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Bad Medicine: Approach These 3 Healthcare Stocks With Caution

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Healthcare has to be one of the most defensive sectors on the TSX index, with medical stocks theoretically offering a bit of recession-proof backbone to a long-term investor. However, finding a single healthy stock in this space is challenging at the moment, so let’s take a look at a few of the top Canadian healthcare stocks and see what ailments they seem to be suffering from.

Sienna Senior Living (TSX:SIA)

This popular stock is often a top choice in the senior housing services space, representing exposure to the Canadian long-term care (LTC) industry. On a tear since the end of December, Sienna Senior Living is now trading at around twice its book price, and with a P/E ratio that tops 100 times earnings – perfect if you’re looking to cash in, but is it the wrong time to buy?

Despite 48.8% five-year returns that are impressive in their own right, there are higher performing stocks out there, so if this is your base metric, you might want to keep looking; indeed, the average Canadian healthcare returns over the same half-decade were considerably higher at 68.3%.

A high volume of shares were sold by Sienna Senior Living insiders in the last three months; however, newcomers may be enticed by a decent dividend yield of 4.99% coupled with a 23.4% expected annual growth in earnings – an outlook analysis that is generally not as easy to come by this year as it was in 2018.

Extendicare (TSX:EXE)

Extendicare’s share price seems to have plateaued over the last few weeks, leaving the question of whether it’s going to resume its holiday growth curve or revert to a protracted slump. This senior care and services stock is generally underperforming, so let’s see whether there’s any upside or passive income to be squeezed from it.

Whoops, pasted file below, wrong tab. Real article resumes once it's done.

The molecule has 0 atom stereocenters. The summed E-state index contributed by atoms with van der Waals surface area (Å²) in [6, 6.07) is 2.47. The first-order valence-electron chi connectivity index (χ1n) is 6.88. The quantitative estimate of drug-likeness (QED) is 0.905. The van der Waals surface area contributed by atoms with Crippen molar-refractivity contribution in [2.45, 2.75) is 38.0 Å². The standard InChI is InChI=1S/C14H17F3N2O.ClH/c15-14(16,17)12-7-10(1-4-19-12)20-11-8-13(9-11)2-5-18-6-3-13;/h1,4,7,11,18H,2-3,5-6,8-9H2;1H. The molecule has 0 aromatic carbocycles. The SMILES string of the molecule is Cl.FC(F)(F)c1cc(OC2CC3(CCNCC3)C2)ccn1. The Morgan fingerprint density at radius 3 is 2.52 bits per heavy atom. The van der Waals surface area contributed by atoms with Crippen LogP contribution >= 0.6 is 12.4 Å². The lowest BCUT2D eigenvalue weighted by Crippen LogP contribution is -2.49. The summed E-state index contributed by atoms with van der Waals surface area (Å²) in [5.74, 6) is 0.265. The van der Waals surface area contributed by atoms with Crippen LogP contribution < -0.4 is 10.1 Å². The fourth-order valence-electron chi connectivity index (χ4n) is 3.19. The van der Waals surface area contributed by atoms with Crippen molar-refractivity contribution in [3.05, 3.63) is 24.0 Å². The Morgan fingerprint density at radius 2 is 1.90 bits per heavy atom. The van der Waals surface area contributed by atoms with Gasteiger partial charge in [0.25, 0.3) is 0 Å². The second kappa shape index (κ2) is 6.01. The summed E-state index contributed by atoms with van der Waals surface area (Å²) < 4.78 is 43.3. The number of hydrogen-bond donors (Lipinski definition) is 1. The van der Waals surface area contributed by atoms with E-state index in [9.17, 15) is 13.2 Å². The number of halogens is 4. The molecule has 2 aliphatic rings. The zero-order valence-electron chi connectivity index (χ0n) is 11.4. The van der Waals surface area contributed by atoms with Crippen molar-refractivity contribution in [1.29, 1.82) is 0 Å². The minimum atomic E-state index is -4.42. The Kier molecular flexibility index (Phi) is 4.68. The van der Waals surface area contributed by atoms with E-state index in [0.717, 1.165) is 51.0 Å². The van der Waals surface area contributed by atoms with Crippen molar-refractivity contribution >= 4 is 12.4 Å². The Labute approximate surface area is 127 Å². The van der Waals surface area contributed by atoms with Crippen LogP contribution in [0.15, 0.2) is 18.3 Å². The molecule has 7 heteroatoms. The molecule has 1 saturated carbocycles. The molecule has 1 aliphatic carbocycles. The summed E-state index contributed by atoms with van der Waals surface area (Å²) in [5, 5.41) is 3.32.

This fairly obvious TSX index choice is something of a mixed bag at the moment: while a dividend yield of 6.59% is certainly enticing, a P/E of 79.6 times earnings and P/B of 5.1 times book are anything but. As a passive income choice it’s certainly got a lot going for it – its dividends per share have been stable over the last decade, for instance – though for a long-term consideration, its debt level of 420.3% of net worth may put off the risk-averse investor.

Medical Facilities (TSX:DR)

Investment doesn’t get much more defensive that emergency healthcare, and this stock’s sturdy position in the specialty surgical hospital sector makes it a strong choice for a medical asset buyer. Again, passive income is the main draw, and Medical Facilities ups the ante here with a dividend yield of 6.89%.

However, with a negative one-year past earnings growth and low five-year average of 1.6%, there’s not much by way of a track record, here. While a past-year ROE of 26% speaks to the quality of this stock, a high debt 91% of net worth suggests a less than healthy balance sheet, while a P/B of 2.8 times book indicates overvaluation.

The bottom line

While Sienna Senior Living has delivered more than 20% year-on-year earnings growth in the last five years (66.8%), its balance sheet is let down by a comparative debt level of 179.4% of net worth, counting it out for the strictly low-risk investor. This kind of lopsidedness seems symptomatic of healthcare stocks in general this year, indicating an industry that may need to be approached with heightened discernment.

This article represents the opinion of the writer, who may disagree with the “official” recommendation position of a Motley Fool premium service or advisor. We’re Motley! Questioning an investing thesis — even one of our own — helps us all think critically about investing and make decisions that help us become smarter, happier, and richer, so we sometimes publish articles that may not be in line with recommendations, rankings or other content.

Fool contributor Victoria Hetherington has no position in any of the stocks mentioned. Extendicare is a recommendation of Stock Advisor Canada.

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